I used to get along with computers. Really! We kind of talked the same language and I could get them to do lots of great things. In fact, an employer many years ago was so impressed with my computer communication skills that they were going to send me to college so I could be their computer specialist! I chose Bible college instead. Maybe that is why I’m in this predicament today.
It all started while I was printing next Sunday’s bulletins. I printed the inside of the bulletins and was ready to print the outside when the dreaded “low ink” message popped up. Even if you have enough black ink, if the color ink is low or empty the printer won’t print.
I tried to trick the printer by turning it off and on. No luck. I tried putting in a different, albeit empty, cartridge to trick the printer. No chance. Things were getting frustrating! All I needed was one printout of the outside and then I could use the copy feature. I started to think. I called a member of the church and asked if I could come over to print a copy of the bulletin there and headed out to solve my dilemma. Ha!
First I couldn’t get on their network to print on their printer. Then we tried copying the file to her phone so we could print from there. Wouldn’t work. We used a flash drive. Nope. I hooked directly to the printer with a USB cable (I know this might be Greek to some of you, but hold on. You’ll understand soon). I didn’t’ have the right printer driver to print to her printer and needed to be on the internet—their network—to get that. By this time I was about to scream, but I didn’t. Finally, I decided I just wasn’t supposed to finish printing the bulletins tonight and would have to do it at home over the weekend.
Tonight my ability to perform miracles with computers was tested and found lacking. They wouldn’t listen! I couldn’t get my will done no matter what I tried. So here I sit, back at the church at almost nine p.m., with only the inside of the bulletins printed, writing this article.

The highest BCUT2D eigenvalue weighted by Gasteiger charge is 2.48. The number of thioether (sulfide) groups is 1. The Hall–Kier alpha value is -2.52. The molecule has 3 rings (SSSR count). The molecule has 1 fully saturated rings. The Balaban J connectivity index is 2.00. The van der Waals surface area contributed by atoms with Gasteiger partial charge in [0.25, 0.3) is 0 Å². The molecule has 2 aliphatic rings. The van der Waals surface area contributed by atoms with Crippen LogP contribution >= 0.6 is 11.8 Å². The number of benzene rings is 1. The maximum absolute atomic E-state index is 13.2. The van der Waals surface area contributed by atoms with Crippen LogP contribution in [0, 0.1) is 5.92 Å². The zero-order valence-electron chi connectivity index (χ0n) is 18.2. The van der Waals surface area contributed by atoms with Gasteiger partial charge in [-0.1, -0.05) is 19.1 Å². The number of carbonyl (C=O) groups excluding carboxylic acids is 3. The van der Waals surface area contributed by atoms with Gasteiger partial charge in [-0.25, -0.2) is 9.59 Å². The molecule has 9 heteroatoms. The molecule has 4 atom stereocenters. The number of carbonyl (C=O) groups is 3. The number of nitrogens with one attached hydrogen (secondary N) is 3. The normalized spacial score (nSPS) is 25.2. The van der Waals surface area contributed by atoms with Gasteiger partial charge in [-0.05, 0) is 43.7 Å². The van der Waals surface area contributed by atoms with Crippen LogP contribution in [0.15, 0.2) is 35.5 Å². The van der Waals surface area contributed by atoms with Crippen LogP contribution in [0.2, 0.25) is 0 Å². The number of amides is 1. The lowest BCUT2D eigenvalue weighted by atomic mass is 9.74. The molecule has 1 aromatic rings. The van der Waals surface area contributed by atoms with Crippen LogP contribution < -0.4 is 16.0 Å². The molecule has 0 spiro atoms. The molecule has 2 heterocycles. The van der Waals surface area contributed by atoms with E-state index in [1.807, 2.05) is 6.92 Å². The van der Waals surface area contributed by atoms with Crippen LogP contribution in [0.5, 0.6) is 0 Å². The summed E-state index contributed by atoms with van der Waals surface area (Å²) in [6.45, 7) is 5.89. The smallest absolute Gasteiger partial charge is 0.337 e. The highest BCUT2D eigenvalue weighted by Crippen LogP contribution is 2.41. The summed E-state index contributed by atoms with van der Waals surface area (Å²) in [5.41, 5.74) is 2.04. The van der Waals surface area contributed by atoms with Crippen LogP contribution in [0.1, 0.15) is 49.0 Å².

I’m reading a book right now called Unbinding the Gospel. The book comes out of a study of evangelism in mainline churches and talks about how we Christians, not only in mainline churches, fail to tell others about Jesus. We don’t want to evangelize, to talk to others about God. We talk about politics, the weather, the price of potatoes, but we don’t talk about faith. We’ve forgotten about faith.
I love the Lord, and I believe you probably do, as well. God has done so many wonderful things in my life and in the lives of those around me that people should be knocking down the doors to get into church and find the amazing freedom and grace we have received. But they are not. In fact, they probably cross the street to walk on the other side, and we probably wait until they cross so we don’t have to tell them about it.
If I really believe, really, that Christ has forgiven us of so great a debt, that we are adopted into a family with no dysfunction or codependency—the family of God—why aren’t we telling others about it?
Perhaps the issue is that at our very core we have forgotten how amazing is the story of the first “good Friday” and the resurrection, all that Christ did for us on Calvary. We have forgotten the childlike innocence and awe of the presence of God with us and, therefore, avoid communicating with God and about God. Martha Grace Reese, the author, says that the first part of “the heart of evangelism is being in love with God” (p. 5).
We see so many relationships on the rocks because of a lack of efficient communication, so we can understand this communication dilemma, as well. Are we praying? Are we praising? Are we taking time to listen? Do we really know God, I mean really love God? I’m not talking about a smooth praise song or an old hymn we sing at church, but a deeply settled emotion within my spirit that testifies to my brain that God is indeed my Beloved.
So, I’m going to close up the computer and head home to Springfield in a few minutes, but I wanted to ask before I go, have you taken time today to talk to God? It may seem like you can’t hear God’s voice, but maybe you are just out of practice. Maybe you haven’t been praying, or maybe you’ve been praying so much that you haven’t taken any time to listen. I’m sure my computer communication issue is a temporary one—or at least I hope so. But more than that, I’m thankful that I do have a vivid relationship and communication with God that makes me want to tell you more, every day, about my Beloved, the One who cares for me and for you. I know why I preach and share—not because I’m any better than anyone else, but because God saw me, even when I didn’t listen, even when I wasn’t following, especially when I was going in the opposite direction, and loved me anyway, and redeemed me by the blood of Christ.
Are you communicating?